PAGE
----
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For Finding Info on Wind Generators
Please note: The info in this section is referring to commercial
Wind Generator Systems. If you would like residential information, go to Build a Residential Wind
What is a Wind Generator?
It is a device that converts the energy of the wind into mechanical power or
electricity. These devices are known as wind turbines or “Wind energy converters.”
Why Are People Opting For Wind
The common misconception about the wind generator is that people opted to try them
because they were fascinating.
But the truth is glaringly obvious; the increasing number of people choosing to use wind generators are doing so
purely because of economics. They bottom line is, once the system is installed, they will never receive a monthly
bill for wind usage! Now that’s the great advantage of having a wind generator system!
What You Must Know About Wind Generator
Before you start getting overly excited and make an investment in a wind generator
system, there are some critically important things you need to understand. For starters, at minimum, you will
need an average wind speed of 10 to 12 mph. This is not an option.
If you don’t have this wind speed on a constant basis, you don’t have a wind generator; you have a statute of a
propeller. To find out if your site or location meets those requirements, check with your local weather reporting
organizations, government agencies and airports. You’ll need an indepth wind assessment to make certain that you
have a suitable site for wind generation
Having shared that, now I’m going to make a seemingly contradictory statement. Even if your
average wind speed is not high all year round, a wind generator system may still be a valuable asset. Here’s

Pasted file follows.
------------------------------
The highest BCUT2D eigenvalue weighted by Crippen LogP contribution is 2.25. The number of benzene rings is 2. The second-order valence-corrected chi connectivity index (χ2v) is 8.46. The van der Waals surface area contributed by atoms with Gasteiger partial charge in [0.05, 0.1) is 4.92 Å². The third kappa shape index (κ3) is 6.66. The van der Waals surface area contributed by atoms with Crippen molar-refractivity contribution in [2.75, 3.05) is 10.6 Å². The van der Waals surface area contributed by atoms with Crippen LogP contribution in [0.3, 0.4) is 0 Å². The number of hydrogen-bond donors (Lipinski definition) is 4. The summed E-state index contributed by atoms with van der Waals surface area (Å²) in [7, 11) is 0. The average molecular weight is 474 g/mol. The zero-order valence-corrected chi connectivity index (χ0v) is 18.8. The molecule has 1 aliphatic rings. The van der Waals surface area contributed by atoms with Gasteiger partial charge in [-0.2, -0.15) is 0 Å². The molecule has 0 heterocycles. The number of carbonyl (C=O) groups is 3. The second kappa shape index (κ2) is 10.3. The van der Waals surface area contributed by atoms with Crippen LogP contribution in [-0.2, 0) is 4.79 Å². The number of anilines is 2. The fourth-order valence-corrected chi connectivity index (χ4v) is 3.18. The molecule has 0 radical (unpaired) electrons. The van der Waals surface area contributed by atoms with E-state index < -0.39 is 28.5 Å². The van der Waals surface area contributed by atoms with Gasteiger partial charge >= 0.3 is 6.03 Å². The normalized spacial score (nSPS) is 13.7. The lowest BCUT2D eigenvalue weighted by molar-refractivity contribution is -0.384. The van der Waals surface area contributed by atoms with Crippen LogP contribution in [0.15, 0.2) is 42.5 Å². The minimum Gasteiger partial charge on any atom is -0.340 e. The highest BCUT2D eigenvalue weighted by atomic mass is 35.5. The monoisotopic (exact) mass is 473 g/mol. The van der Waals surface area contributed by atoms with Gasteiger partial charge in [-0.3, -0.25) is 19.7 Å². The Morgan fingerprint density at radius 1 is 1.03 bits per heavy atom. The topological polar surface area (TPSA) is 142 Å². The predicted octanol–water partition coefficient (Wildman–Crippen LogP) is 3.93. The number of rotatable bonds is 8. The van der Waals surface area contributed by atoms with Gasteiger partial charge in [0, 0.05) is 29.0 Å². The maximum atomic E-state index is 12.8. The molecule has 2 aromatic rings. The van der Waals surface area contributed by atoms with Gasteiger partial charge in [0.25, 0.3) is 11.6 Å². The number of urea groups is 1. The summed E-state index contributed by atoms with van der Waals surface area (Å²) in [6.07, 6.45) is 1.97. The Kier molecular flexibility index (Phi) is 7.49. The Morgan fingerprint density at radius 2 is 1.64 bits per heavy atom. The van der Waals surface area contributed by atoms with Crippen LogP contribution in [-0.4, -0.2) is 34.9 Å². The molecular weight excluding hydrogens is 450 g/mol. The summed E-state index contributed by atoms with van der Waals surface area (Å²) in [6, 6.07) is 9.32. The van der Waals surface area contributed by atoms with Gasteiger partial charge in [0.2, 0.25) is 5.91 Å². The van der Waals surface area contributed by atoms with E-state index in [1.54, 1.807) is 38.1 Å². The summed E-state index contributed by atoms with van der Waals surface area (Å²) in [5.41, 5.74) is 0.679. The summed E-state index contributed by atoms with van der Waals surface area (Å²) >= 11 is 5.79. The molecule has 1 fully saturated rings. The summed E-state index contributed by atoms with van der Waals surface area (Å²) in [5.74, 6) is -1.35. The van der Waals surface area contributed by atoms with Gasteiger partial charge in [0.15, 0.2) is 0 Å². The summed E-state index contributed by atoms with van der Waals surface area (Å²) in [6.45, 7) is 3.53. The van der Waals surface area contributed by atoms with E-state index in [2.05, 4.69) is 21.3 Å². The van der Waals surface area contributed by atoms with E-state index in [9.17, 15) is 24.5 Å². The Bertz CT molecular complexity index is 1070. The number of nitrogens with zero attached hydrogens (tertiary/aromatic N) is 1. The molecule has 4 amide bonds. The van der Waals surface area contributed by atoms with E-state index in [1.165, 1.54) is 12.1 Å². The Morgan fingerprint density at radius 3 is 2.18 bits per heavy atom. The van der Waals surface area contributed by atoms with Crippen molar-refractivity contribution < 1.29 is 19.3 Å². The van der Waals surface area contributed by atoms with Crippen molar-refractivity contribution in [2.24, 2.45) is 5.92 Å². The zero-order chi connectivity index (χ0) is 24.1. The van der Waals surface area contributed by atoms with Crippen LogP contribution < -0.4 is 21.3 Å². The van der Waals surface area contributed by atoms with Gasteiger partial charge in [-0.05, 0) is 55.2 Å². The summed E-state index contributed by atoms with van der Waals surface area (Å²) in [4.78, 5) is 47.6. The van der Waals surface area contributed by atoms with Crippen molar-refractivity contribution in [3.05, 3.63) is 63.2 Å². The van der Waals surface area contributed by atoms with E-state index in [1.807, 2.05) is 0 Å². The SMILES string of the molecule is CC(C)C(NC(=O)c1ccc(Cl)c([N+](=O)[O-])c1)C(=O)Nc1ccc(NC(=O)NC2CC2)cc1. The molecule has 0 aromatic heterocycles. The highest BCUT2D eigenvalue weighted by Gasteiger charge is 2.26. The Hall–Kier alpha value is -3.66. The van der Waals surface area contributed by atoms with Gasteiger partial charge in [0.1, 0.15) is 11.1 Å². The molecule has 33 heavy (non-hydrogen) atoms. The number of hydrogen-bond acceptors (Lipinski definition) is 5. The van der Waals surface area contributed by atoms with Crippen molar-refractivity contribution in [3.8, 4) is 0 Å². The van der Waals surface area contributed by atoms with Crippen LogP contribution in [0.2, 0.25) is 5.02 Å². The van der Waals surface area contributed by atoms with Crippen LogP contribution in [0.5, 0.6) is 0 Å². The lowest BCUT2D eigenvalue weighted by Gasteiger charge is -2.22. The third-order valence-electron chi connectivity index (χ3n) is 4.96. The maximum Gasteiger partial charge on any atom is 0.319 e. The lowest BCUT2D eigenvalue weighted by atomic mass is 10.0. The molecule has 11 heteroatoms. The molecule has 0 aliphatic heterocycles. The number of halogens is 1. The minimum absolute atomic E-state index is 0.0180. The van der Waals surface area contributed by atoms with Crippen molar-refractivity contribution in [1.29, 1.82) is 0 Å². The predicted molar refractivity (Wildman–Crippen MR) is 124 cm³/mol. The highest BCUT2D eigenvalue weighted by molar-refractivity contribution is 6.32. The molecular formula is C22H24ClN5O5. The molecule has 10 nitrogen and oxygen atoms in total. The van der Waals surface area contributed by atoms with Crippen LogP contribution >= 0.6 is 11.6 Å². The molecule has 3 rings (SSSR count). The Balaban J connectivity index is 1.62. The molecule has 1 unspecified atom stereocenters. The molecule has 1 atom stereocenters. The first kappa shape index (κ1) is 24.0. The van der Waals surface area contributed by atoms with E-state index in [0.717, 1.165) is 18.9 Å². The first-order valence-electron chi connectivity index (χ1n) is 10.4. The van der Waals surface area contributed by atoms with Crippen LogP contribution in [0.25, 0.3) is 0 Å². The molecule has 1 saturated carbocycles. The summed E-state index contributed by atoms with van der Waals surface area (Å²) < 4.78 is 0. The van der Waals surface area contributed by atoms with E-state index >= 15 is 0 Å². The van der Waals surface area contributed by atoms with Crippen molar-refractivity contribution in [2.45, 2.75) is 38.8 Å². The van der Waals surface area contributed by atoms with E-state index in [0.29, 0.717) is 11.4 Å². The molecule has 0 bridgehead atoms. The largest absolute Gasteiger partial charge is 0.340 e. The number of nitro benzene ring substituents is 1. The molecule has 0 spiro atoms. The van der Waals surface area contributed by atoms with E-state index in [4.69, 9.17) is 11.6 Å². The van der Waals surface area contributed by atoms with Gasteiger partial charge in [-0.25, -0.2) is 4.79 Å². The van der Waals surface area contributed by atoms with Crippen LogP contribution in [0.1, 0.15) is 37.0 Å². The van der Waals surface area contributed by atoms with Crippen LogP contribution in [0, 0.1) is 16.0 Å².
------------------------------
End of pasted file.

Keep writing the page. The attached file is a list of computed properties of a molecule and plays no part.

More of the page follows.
why… during spring and winter months, it’s windier than the summer and fall months. During those months, you can
use wind generators as inexpensive power sources.
How Does a Wind Generator Work?
As the wind blows, (side note: that phrase happens to be the title of a popular soap
opera) aircraft like propeller blades on wind turbines rotate, thus
creating mechanical or electrical energy.
What if The Wind Stops
That’s not likely, but if it does, at that point, you’re back to having an expensive
propeller statute instead of a wind generator.
Look Who’s Using Wind Generators
The University of
Minnesota, Morris made the switch in March of 2005. At that time the (WCROC) West Central Research and Outreach
Center began operating a 1.65MW wind turbine that provides the university with 5.6 million kilowatt hours.
Since it’s installation, the generator has at times supplied up to 60 percent of the university's power. As the
technology develops, more and more people are researching to see if their site or location is suitable for wind
of Using a Wind Generator System
||Wind is shifty and doesn’t always
blow when electricity is needed
||To store energy from wind, you must
have rather expensive batteries
||Must hire an expert to perform
pre-install site survey
||Electricity could be
on using a Wind Generator System
As a whole, Germany leads in the total production of wind generated electricity with the United States of America
running second. Stateside, the leading locations are California, Texas, and Minnesota. As energy prices fluctuate
upwards, you can expect to see wind generator technology get better in terms of its ability be suitable for more
to fly with the wind, talk with wind generator experts; use their knowledgebase and expertise to help you determine
if wind generator technology is the way to go for you. If it is, you will be pleasantly amazed in terms of the
money you will save.
For info on
Residential Wind Generator Systems, go to: Build a Residential Wind